Directed by Xavier Dolan.
Starring Anne Dorval, Antoine-Olivier Pilon, Suzanne Clement and Patrick Huard.
A single mother, Diane (Dorval) has to take her ADHD-stricken son, Steve (Pilon), out of an imposed institution and attempt to look after him, whilst trying to get by with work and finances. The pair’s struggles are aided, in part, by a neighbour (Clement), who lends a supportive hand to the widow and son.
25 years old and already racing ahead with his ambitions, Xavier Dolan is rapidly gaining speed in the cinematic sphere. Every one of his films has competed in the Cannes Film Festival, and there’s little doubt as to this becoming a regular haunt for the young writer/director/actor. Mommy premiered early last year at the 67th Festival de Cannes, winning the Grand Jury Prize, entered into the main competition. He’s been regarded as a new Almodovar, has a classic British cinema style to his delivery, and makes raw, engaging films. For those looking for a new talent, Mommy should spotlight this. However, this is a sometimes brutal, somewhat alienating film at points, and will by no means make a splash upon release. It should, hopefully, garner Dolan a new, international audience (he is Quebecois) and bring to light the talents of the filmmaker and his excellent cast.
Before any acting is given a significant limelight, there is the matter of aspect ratio grabbing your attention. Mommy is presented in 1:1, slightly jarring for anyone watching just about anything on TV or in the cinema nowadays. It’s all very thematic, reflecting the limitations Diane and Steve are facing individually and together. It takes time to adjust, but do not be concerned by it, the artistic licence pays off expressively in several sequences.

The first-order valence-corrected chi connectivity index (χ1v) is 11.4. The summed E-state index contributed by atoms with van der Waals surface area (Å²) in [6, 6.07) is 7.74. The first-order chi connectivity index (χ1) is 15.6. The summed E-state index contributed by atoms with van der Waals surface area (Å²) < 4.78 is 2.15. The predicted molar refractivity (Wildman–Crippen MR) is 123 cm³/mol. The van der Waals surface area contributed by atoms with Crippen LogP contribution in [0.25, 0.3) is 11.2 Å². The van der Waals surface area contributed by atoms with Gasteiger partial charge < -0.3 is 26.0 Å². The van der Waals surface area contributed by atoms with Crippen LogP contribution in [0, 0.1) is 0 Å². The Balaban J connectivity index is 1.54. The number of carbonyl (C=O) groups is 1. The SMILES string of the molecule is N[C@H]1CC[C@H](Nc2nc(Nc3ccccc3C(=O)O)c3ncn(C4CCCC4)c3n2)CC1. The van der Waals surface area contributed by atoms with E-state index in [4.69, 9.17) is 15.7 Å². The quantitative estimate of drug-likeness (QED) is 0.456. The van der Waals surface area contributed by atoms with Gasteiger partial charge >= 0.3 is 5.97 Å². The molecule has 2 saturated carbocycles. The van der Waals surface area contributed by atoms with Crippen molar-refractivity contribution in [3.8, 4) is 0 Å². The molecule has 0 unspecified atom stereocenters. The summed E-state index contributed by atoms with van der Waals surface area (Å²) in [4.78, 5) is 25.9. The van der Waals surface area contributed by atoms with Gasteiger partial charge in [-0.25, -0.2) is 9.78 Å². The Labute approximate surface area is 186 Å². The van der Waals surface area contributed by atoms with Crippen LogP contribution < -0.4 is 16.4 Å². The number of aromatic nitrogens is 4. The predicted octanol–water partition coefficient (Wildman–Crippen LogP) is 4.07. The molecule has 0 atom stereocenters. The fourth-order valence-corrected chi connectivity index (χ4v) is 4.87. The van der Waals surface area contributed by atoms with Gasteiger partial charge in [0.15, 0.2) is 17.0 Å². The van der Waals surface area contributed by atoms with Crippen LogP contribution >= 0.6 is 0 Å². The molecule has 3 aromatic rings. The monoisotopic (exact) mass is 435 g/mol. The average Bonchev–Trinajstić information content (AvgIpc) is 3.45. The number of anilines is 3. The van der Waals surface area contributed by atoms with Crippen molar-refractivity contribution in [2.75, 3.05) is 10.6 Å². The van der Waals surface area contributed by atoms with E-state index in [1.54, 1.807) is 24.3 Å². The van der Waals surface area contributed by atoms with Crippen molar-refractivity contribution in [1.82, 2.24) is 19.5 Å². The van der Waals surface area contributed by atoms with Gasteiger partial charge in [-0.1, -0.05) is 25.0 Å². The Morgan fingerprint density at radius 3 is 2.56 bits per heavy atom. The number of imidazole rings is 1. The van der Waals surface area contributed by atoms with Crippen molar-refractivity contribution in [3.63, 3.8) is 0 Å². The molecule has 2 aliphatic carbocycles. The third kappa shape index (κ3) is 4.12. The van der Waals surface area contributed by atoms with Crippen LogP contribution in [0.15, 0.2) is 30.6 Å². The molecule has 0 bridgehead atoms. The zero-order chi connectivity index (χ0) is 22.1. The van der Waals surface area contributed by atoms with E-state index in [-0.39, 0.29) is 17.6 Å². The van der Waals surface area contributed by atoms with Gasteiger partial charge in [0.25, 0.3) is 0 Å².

Without ignoring any of the other artistic elements, Mommy is a film focused more on characters and those actors embodying them. Dolan writes strong women tactfully, always casting accordingly. Having worked with Anne Dorval before, there’s no surprise to see her alongside Dolan again. She is exceptionally compelling as Diane, a tough yet battered widow, struggling with just about everything yet still maintaining levelheadedness. There’s a moment where you can the emotional drain cracking the foundation of Diane’s composure, and it is a wonderfully subtle piece of cinema – Dolan holding on Dorval’s slow eruption of nerves.
This motif of tact and outburst runs throughout, most strikingly with Suzanne Clement’s stuttering neighbour. Moments of the Kyla character getting pushed around are saddening, but also tense. You can sense your own rage building up inside, thanks to Dolan’s abilities with empathy. It’s all a result of Antoine-Olivier Pilon’s erratic performance as Steve, a young teen with ADHD. You can either feel for Steve, or see him as a danger. Whatever the case, watching Pilon crash and dance into scenes is both poetic and nerve-wracking. You are hoping for them all to find the much-needed solace, pining for happiness all the way through.
With such drama comes moments of great heart – the very nature of Dolan’s filmography is to see beauty beyond disrepair. There is so much to love in the three characters; you can judge them, trust them, hate them, and admire them – an all-encompassing look at humanity. It hits home upon first viewing, but it is hard to imagine Mommy being something you could continually revisit. The end is set in such a way that you are left to think about the trio’s future, rather than re-assessing their past.
Flickering Myth Rating – Film: ★ ★ ★ ★ / Movie: ★ ★ ★ ★
Piers McCarthy – Follow me on Twitter.